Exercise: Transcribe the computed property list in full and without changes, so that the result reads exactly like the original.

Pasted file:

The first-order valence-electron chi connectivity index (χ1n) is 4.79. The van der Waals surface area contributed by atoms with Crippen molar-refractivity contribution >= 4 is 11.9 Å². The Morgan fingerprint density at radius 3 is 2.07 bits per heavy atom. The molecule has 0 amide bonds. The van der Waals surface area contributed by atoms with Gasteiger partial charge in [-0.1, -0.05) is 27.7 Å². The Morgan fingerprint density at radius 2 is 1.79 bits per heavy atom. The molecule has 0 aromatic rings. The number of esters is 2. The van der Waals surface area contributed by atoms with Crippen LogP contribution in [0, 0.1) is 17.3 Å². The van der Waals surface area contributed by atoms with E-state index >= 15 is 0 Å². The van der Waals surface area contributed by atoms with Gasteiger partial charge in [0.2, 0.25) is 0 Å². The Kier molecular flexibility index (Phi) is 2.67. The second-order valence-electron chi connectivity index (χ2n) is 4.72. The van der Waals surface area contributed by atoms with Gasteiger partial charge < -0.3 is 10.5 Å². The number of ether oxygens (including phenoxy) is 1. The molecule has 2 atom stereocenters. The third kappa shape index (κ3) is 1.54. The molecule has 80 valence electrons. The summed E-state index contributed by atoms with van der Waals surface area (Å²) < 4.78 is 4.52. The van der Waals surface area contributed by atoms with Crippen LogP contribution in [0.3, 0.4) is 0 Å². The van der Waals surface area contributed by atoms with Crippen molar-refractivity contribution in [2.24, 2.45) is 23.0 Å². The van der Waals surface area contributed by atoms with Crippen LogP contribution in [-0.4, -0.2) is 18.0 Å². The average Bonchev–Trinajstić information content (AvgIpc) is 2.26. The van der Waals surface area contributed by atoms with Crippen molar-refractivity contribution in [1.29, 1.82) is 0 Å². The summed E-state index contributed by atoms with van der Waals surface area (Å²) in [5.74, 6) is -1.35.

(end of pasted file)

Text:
The first-order valence-electron chi connectivity index (χ1n) is 4.79. The van der Waals surface area contributed by atoms with Crippen molar-refractivity contribution >= 4 is 11.9 Å². The Morgan fingerprint density at radius 3 is 2.07 bits per heavy atom. The molecule has 0 amide bonds. The van der Waals surface area contributed by atoms with Gasteiger partial charge in [-0.1, -0.05) is 27.7 Å². The Morgan fingerprint density at radius 2 is 1.79 bits per heavy atom. The molecule has 0 aromatic rings. The number of esters is 2. The van der Waals surface area contributed by atoms with Crippen LogP contribution in [0, 0.1) is 17.3 Å². The van der Waals surface area contributed by atoms with E-state index >= 15 is 0 Å². The van der Waals surface area contributed by atoms with Gasteiger partial charge in [0.2, 0.25) is 0 Å². The Kier molecular flexibility index (Phi) is 2.67. The second-order valence-electron chi connectivity index (χ2n) is 4.72. The van der Waals surface area contributed by atoms with Gasteiger partial charge < -0.3 is 10.5 Å². The number of ether oxygens (including phenoxy) is 1. The molecule has 2 atom stereocenters. The third kappa shape index (κ3) is 1.54. The molecule has 80 valence electrons. The summed E-state index contributed by atoms with van der Waals surface area (Å²) < 4.78 is 4.52. The van der Waals surface area contributed by atoms with Crippen LogP contribution in [0.3, 0.4) is 0 Å². The van der Waals surface area contributed by atoms with Crippen molar-refractivity contribution in [2.24, 2.45) is 23.0 Å². The van der Waals surface area contributed by atoms with Crippen LogP contribution in [-0.4, -0.2) is 18.0 Å². The average Bonchev–Trinajstić information content (AvgIpc) is 2.26. The van der Waals surface area contributed by atoms with Crippen molar-refractivity contribution in [1.29, 1.82) is 0 Å². The summed E-state index contributed by atoms with van der Waals surface area (Å²) in [5.74, 6) is -1.35.